Beetroots are commonly used for making salads, soups or eaten both raw and boiled. Recipes little changed in last five hundred years. Potatoes are really popular vegetable in Russia. Unknown until the reign of Peter the Great it virtually replaced turnip as a side dish among ordinary Russians. There are a lot of recipes to cook it, starting from boiling or frying to making potato soups and casseroles. Tomatoes became popular at the same time as a potato. Hardly ever known until Eighteen century it firstly considered as poisonous vegetable but now it has several dozens of types distributed in Russia. Other popular vegetables like carrots, cucumbers, peppers, radishes, zucchini, eggplant, and pumpkins are used for making salads, as side dishes or being canned for future usage.


Mushrooms are incredibly popular in Russia. Starting from middle of summer to the end of September in central regions you can notice dozen of cars parked on the roadsides while their owners hunt for mushrooms. What types are popular there? Well, mostly these are Penny Bun Mushrooms, Chanterelles, Honey fungus, Orange and Brown-cap boletus and many others. So due to a passion for mushrooms, there are many ways to cook them. Usually, they can be stewed, fried with onions or potatoes, they can be used as a pie filling or be dried, pickled, salted. To my greatest surprise, I was offered French julienne during my lunchtime in Moscow. As it turned out julienne is an essential hot snack for any festive lunch or dinner.


Milk Products

If you find yourself in an ordinary Russian grocery store you would certainly find sour cream, fermented beverage originally came from the Caucasus called “kefir” and cottage cheese that might be considered as the young cheese. So while sour cream and kefir are used as salad or soup dressing, the cottage cheese can be attributed as the main component for many meals. Mainly it is being used for dessert cooking such as cheesecakes, cheese quiches, fruit pancakes. Or it can be used as filling for pies.


Seasoned or boiled cheeses can be found everywhere in grocery shops but are inferior to Dutch, French or Swiss cheeses though. A small exception here is processed cheese, which has a unique flavor I have never tried out except in Russia.


Bread And Cereal Products

Bread, as well as meat meals, hold in high esteem in Russia. Starting from an early age most Russians are taught that bread is something more than an ordinary bun. Apparently, it is connected with a tradition of baking bread and eating it. The vast majority of recipes came from ancient times when bread was baked from rye flour as wheat flour was expensive. Wheat flour was something about festive food and commonly used for baking cakes and pies of various fillings.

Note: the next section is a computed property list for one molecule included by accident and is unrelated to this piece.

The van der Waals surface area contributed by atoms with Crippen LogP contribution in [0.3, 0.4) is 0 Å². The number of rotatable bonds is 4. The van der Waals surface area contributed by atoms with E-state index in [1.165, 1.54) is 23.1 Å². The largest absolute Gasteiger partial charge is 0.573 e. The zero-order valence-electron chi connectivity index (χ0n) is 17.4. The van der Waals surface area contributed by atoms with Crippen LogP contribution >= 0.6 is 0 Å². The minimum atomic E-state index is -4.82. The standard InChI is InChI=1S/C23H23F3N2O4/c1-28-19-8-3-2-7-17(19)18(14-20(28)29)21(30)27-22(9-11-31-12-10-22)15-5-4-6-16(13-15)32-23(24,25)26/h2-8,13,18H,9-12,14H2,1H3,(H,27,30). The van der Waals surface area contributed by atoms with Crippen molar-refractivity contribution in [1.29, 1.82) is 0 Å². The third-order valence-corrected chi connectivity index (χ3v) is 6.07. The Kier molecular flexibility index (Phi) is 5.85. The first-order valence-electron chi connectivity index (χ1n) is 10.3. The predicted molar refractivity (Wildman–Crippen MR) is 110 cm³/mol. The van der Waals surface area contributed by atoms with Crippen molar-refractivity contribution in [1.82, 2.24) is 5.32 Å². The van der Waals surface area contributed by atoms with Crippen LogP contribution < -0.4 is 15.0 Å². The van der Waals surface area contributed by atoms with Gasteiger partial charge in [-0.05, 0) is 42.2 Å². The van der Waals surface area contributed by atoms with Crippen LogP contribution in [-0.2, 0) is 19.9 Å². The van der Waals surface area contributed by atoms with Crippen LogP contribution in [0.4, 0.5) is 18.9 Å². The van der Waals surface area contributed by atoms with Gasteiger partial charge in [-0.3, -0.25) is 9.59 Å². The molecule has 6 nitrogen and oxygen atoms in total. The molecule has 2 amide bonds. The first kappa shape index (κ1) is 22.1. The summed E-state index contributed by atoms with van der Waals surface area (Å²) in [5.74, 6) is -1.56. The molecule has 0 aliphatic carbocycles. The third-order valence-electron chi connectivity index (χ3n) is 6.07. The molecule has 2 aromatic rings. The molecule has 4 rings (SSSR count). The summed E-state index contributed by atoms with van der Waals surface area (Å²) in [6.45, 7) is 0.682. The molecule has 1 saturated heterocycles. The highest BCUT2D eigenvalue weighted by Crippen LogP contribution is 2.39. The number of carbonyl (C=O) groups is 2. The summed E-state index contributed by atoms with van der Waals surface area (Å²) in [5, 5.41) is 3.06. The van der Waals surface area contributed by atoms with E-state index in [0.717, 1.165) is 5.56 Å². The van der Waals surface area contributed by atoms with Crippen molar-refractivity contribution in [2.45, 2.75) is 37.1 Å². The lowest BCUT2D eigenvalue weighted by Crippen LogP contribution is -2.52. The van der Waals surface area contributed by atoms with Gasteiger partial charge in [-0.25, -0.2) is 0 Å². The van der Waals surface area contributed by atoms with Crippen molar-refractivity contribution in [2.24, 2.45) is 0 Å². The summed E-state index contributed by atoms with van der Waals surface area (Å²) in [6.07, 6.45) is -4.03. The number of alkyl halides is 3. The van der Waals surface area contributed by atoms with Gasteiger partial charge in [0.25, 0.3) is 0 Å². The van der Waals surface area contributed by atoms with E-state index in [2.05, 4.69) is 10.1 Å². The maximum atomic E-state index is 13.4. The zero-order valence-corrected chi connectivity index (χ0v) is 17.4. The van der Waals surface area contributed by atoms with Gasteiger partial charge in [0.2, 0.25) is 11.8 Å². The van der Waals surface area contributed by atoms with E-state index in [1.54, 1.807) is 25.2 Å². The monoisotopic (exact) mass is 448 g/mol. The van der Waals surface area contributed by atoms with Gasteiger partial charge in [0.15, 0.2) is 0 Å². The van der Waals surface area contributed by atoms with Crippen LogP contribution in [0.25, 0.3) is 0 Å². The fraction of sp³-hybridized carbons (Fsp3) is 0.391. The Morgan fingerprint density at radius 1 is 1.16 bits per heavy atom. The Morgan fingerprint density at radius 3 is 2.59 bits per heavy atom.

Pancakes are the beloved traditional meal in Russia. There are numerous ways to cook it using various flour types. While baking pancakes housewives may pick one of the following techniques: bake it with filling or prefer serving with honey, sour cream or caviar.


Various pies are still really popular meals. But due to modern trends very few housewives still, cook this meal on their own in major cities. I believe that globalization has affected the traditional way of cooking as it much easier to go out to the restaurant or get semi-finished food in a grocery shop.


Another traditional meal that has been affected by globalization are dumplings. Originally from Siberia, this meal is rarely being cooked manually nowadays. As in recent years Siberian natives keep dumplings in order to provide themselves with food during winter time, modern people prefer to have dumplings as semi-finished food that can be cooked in few minutes.


Perhaps no country in the world uses as much cereal as Russia does. Buckwheat, rye, barley, and millet serve as the main component of porridges for breakfast or as a side dish to the main course for lunch or for dinner. Some resourceful people are able to cook casseroles and pies using these cereals as filling.


Desserts And Sweet Meals

About one hundred years ago wealthy people prefer to finish their meals with French desserts. Various types of jam, cookies, and fruits were something of unattainable to poor farmers. In order to please themselves, ordinary people used honey, berry or fruit beverages, baked pies stuffed with raspberries and apples.


Gingerbread was something well-known long before Christianity came to Russia. First mentioned recipes of gingerbread describe it as a dessert made from rye flour with berry juice or honey. But some time after various spices won people’s hearts.